23.05.20Author James Pham - Oi Vietnam - July 2014.
Clinton Kelly, American fashion consultant and media personality, once said, “Sometimes comfort doesn’t matter. When the shoes are freakin’ fabulous, it may be worth a day of misery. Soak in Epsom salts and take comfort in the fact that you are better than everyone else.”
“Comfort is basically a euphemism for ugly”, says UK banker tuned shoes maker Dominic Price; the creative force behind Dominique Saint Paul. “I do not believe in enduring pain in pursuit of having beautiful shoes. Shoes should be comfortable, even if they look uncomfortable.”
Surrounded by exquisitely crafted brogues, loafers and monk shoes, today Dominic is clad in simple tan suede driving shoes, in sharp contrast to some of the colourful luxury shoes in his district one Saigon shop.
An amalgam of the unisex, Francophone version of his first name and the Saigon clinic where he was born in 1960 (now Eve Hospital), Dominique Saint Paul is what he describes as his own mid-life crisis.
Born in Saigon and raised in India in his early years, Dominic has been obsessed with custom made shoes for as long as he can remember. “My mother was an invalid with polio, so she always had to have shoes made for her. Even as a child growing up in India in the 60’s, you didn’t go to a shop to buy shoes or a shirt; you tended to have them made for you. That’s just how it was. It was quite normal to choose the fabric to make a shirt or choose the leather to make your shoes. Later, when I started to work in London, I remember walking past the best shoes houses and looking enviously at these phenomenal shoes which were too expensive for most people to afford, and certainly for me. It became my passion to design
shoes and even make shoes for myself.”
As a 25-year-old, Dominic took his shoes designs to a fair in London in search of a
manufacturer. “I found one which took an initial order of 48 pairs, which was all I could afford to fund,” recalls Dominic, with dreams of creating a winning shoe that would move him up the ladder. ‘I spent weekends at the factory in Northampton, learning everything I could about the manufacturing of shoes, much to the curiosity of the workers there.”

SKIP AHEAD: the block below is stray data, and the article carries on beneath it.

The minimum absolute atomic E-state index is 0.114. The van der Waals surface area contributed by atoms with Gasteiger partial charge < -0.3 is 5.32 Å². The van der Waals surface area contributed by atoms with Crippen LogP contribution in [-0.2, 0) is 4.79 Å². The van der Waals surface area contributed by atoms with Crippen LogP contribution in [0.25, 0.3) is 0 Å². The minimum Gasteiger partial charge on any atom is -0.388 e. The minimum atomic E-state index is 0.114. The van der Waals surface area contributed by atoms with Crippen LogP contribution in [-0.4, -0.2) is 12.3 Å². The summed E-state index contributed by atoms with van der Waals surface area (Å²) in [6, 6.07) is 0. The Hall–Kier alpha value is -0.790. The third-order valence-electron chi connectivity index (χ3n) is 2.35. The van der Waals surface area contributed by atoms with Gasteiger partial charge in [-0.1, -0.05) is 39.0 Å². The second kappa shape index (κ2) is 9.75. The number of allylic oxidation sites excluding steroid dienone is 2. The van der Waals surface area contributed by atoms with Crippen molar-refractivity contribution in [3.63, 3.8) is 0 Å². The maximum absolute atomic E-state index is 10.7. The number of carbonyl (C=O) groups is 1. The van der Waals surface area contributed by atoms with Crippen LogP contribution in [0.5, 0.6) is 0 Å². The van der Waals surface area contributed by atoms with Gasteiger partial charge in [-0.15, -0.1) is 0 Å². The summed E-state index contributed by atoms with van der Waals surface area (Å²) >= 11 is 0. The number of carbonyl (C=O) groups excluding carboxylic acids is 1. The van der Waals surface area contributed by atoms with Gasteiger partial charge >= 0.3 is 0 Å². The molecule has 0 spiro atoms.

But the budding shoe designer’s dream had to wait. The manufacturer bumped his order to the next year. “As a consequence, I was disenchanted by how tough it was for a young designer to get a leg up. There was nothing I could do, so I took a job trading bonds in an investment bank,” following in his father’s footsteps. “I thought I would go and work and save up enough money to be able to make shoes in the future. I then got married, had children and made a career in banking.”
Indeed, an internet search for Dominic Price leads not to articles on tassel loafer shoes, but to a successful financial career as Managing Director for India at JP Morgan Chase and as CEO of JP Morgan in Vietnam.
When in Vietnam, Dominic had read many years ago about an elderly cobbler in Saigon and after subsequent visits, his shoe designs in hand, revived his passion for shoe design which in turn rekindled his passion for shoe making, a dream dormant for some 30 years. Whilst celebrating his 50th birthday, he had an epiphany. “I said to my wife that I was not going to get to 60 without making shoes.
So, I suppose the shoe designer is my alter ego,” he laughs. “Or you could say bank is my alter ego. Many people go through life not knowing what they
want to do. The travesty is in knowing but not being able to do it.”
At Dominique Saint Paul, customers first try on fitting pairs of shoes, to make sure of the size and width. “Then the fun begins,” says Dominic, speaking of the myriad possibilities for customisation available. Whilst the shop does not make bespoke shoes, they can customise any of their house styles with special colouring and choice of leathers and suede, in essence creating one of a kind shoes.
“This allows for a great deal of latitude. Like buying a Rolls Royce, you can choose the extras that you want but you can’t redesign the car. I’m a great believer in style being one’s own expression of personality, but on purpose. A lot of people would love to wear something a little bit different, but they don’t have the courage, or it is astronomically expensive. This is an opportunity to express themselves through what they wear, and to have a pair of high quality, comfortable shoes.”
Whilst the lasts, around which the shoes are made, originally came from London, and the crust (un-coloured) leather is from Italy, the construction and finishing of their shoes, although made in Vietnam, is very European using traditional UK methods. Some even feature a Vietnamese twist, like a Dong Son star motif, or a pearl lantern tassel decoration.
“We try not to overdo it, but we wanted something to distinguish the shoes.
There are a lot of creative people here, and it is a pity that a lot of high quality creativity gets exported rather than sold in Asia.
Sometimes foreigners believe more in Vietnam than many Vietnamese do.” Share